Digital television -an innovative approach to television broadcasting- has many benefits available to countries that adopt it. This piece seeks to share insights into four major benefits serving viewers, broadcasters, producers and advertisers respectively.
IMPROVED VIDEO QUALITY AND CLARITY: There is no doubt that digital TV comes along with improved picture and video quality. Signals are more compact than the analogue system and allows multiple channels to occupy the same airspace than the single analogue channel. Digital television will provide viewers with the quality of sound, images and videos needed to enjoy quality television experience.
With digital TV, one does not need to re-adjust an antenna as usually directed by local TV technicians as first stage in television signal troubleshooting. One does not have to direct an antenna towards the transmission site of a particular station to get clear signals at the expense of other stations. A viewer has to simply turn on a TV with an antenna and enjoy quality TV with crystal clear pictures and sound.
LESS FOCUS ON TRANSMISSION INFRASTRUCTURE: Television stations in Ghana compete not only on content but on infrastructure; an opposite of industry trends in other parts of the world where competition is strictly on content because infrastructure is standard for all players. Ghana’s era of television stations with tag lines such as “nationwide availability, total coverage etc. will be over with digitization.
Statistics at Brekuso- Ghana’s popular TV transmission site for most stations in Accra show that about 7 television transmission sites operate within 2km apart from each other. All these stations have 24/7 security, standby power generators, water storage, mast, technicians, transmission halls and other important assets. Couldn’t a strategic and cost saving approach such as co-locating and sharing the running cost of the sites be adopted to ensure that the little revenue made from advertising due to the clustered nature of the industry is invested in content and staff remuneration rather than transmission?
In South Africa, television stations have no business with transmission because a reliable and professional firm maintains and manages their sites on contract basis. Ahwerase, a town in Ghana’s Eastern region noted for radio transmission has a similar case like that of Brekuso. There are about 10 radio operating sites within 1km radius apart from each other. Some local broadcasters are adamant to co-locate because of fear of sabotage by competitors. But I believe with the right systems and processes, such fears can be eliminated and co-location managed professionally by independent service providers with expected deliverables.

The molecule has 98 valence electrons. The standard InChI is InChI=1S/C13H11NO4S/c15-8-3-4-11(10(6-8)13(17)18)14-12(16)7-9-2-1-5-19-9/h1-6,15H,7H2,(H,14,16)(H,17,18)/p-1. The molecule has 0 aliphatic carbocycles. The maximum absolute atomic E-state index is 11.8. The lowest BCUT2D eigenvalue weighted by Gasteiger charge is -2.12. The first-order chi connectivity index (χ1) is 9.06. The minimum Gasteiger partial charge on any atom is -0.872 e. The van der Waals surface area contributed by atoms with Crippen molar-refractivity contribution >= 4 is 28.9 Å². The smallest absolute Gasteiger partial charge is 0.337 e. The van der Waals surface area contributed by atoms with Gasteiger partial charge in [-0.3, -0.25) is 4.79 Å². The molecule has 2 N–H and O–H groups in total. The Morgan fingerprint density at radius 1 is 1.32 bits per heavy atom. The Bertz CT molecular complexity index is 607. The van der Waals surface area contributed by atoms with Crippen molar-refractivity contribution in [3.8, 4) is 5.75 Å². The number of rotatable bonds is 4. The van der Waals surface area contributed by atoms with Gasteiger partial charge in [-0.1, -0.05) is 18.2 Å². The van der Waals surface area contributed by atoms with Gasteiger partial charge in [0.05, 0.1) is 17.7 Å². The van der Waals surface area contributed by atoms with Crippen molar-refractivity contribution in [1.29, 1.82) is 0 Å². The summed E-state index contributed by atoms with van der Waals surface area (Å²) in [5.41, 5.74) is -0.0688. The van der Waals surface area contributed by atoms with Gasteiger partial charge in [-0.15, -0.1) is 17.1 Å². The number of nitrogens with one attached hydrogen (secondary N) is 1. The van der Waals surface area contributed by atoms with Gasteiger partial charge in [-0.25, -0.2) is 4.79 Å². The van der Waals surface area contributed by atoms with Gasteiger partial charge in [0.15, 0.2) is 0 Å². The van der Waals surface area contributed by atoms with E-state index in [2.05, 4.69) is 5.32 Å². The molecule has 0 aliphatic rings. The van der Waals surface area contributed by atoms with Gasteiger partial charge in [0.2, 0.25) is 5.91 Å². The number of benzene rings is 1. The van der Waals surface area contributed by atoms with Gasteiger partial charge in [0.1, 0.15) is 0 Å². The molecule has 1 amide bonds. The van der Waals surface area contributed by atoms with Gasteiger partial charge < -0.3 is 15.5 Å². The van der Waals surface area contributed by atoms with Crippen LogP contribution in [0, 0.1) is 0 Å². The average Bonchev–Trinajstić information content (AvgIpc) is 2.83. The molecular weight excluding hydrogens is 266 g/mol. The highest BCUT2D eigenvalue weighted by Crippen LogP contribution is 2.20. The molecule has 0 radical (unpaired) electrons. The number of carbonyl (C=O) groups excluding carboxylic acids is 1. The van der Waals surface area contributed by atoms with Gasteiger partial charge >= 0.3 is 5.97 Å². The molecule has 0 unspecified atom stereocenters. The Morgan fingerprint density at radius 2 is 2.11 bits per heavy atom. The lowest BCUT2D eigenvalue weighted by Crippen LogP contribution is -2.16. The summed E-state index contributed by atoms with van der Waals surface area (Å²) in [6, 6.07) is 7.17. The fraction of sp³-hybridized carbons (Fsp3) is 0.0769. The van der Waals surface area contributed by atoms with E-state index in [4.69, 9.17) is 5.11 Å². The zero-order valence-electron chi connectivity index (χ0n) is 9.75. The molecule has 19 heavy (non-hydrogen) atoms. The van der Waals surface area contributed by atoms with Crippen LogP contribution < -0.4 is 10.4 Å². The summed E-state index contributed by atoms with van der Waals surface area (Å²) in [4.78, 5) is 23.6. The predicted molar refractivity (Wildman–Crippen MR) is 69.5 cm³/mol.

CONTENT DEVELOPMENT: With an equal playing field, television owners have no option than to compete on content. Digitization attracts broadcasting regulations such as prioritizing local content over foreign content and ensuring that prime time is dedicated to local content. This will improve the state and quality of Ghana’s production industry.
Production divisions of television stations, independent production firms and other sections of the production chain will benefit from this. Digitization guarantees the creation of jobs in the production chain ranging from producers, directors, actors, cameramen, props, location drivers, graphics and effects, editors, sales and editing.
It also guarantees massive development of our local movie and production industry. ‘Kumawood’, ‘Ghallywood’ and other private producers are at an advantage because there will be reliance on what they produce. Ghana’s National Film and Television Institute graduates and graduates from other production training institutions will be put to good use.
ACCESS TO CREDIBLE TV VIEWERSHIP DATA: Strategic advertising and marketing decisions on television should be made on credible viewership data. Even though professional media research is gradually gaining grounds in Ghana, marketing managers of some brands make decisions on guts and personal orientation with no accurate data supporting such decisions.
In the past, media owners have accused media research firms of skewing data and results in favour of the highest bidder. Though such claims may not be factual, digitization affords the industry a cheaper and more reliable way of knowing viewership ratings of stations across specific times. It also affords credible data on television viewership necessary for national policy and decision making. If managed properly, television license collection can be enhanced and improved with higher collection rates.
Telemetry -an automated communications process by which measurements and other data are collected- can be used to provide viewership ratings in real time. Similar to the publication of subscriber base in Ghana’s telecommunications industry, publishing viewership of television stations from an authoritative source such as a national platform would improve television competition among industry players and serve as a trusted source of data.
It is unfortunate that time-lines set by the Government of Ghana to migrate all television stations unto the digital platform were missed last year. Discomfort and hesitation accompanies change efforts but we must embrace this innovative change in our broadcasting industry to benefit from its numerous advantages.
The Ministry of Communications, National Communications Authority and other State institutions mandated to ensure television digitization is actualized must commit to this good and critical cause.